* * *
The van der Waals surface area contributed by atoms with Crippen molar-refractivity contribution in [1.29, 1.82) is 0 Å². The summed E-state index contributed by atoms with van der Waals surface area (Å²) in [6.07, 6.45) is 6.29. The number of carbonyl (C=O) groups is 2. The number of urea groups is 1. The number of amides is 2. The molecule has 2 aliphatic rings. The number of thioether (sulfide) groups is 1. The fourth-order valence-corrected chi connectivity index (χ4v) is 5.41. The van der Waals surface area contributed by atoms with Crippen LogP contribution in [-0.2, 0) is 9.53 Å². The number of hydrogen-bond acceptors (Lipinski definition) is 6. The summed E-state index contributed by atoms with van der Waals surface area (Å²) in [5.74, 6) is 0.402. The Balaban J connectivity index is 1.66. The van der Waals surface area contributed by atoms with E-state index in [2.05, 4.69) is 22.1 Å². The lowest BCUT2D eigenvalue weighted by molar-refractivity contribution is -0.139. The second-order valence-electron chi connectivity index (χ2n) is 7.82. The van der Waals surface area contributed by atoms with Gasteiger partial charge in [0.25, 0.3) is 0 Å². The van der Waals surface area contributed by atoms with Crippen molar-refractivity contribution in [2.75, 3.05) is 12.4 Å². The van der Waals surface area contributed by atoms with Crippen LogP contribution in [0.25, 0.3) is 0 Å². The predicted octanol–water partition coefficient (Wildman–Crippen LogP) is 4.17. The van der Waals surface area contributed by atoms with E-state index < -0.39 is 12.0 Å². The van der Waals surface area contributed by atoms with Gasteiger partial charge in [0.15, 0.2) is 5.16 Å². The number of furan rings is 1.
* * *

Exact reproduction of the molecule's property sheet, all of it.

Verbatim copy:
The van der Waals surface area contributed by atoms with Crippen molar-refractivity contribution in [1.29, 1.82) is 0 Å². The summed E-state index contributed by atoms with van der Waals surface area (Å²) in [6.07, 6.45) is 6.29. The number of carbonyl (C=O) groups is 2. The number of urea groups is 1. The number of amides is 2. The molecule has 2 aliphatic rings. The number of thioether (sulfide) groups is 1. The fourth-order valence-corrected chi connectivity index (χ4v) is 5.41. The van der Waals surface area contributed by atoms with Crippen LogP contribution in [-0.2, 0) is 9.53 Å². The number of hydrogen-bond acceptors (Lipinski definition) is 6. The summed E-state index contributed by atoms with van der Waals surface area (Å²) in [5.74, 6) is 0.402. The Balaban J connectivity index is 1.66. The van der Waals surface area contributed by atoms with E-state index in [2.05, 4.69) is 22.1 Å². The lowest BCUT2D eigenvalue weighted by molar-refractivity contribution is -0.139. The second-order valence-electron chi connectivity index (χ2n) is 7.82. The van der Waals surface area contributed by atoms with Gasteiger partial charge in [0.25, 0.3) is 0 Å². The van der Waals surface area contributed by atoms with Crippen molar-refractivity contribution in [2.75, 3.05) is 12.4 Å². The van der Waals surface area contributed by atoms with Crippen LogP contribution in [0.25, 0.3) is 0 Å². The predicted octanol–water partition coefficient (Wildman–Crippen LogP) is 4.17. The van der Waals surface area contributed by atoms with E-state index < -0.39 is 12.0 Å². The van der Waals surface area contributed by atoms with Gasteiger partial charge in [0.15, 0.2) is 5.16 Å². The number of furan rings is 1.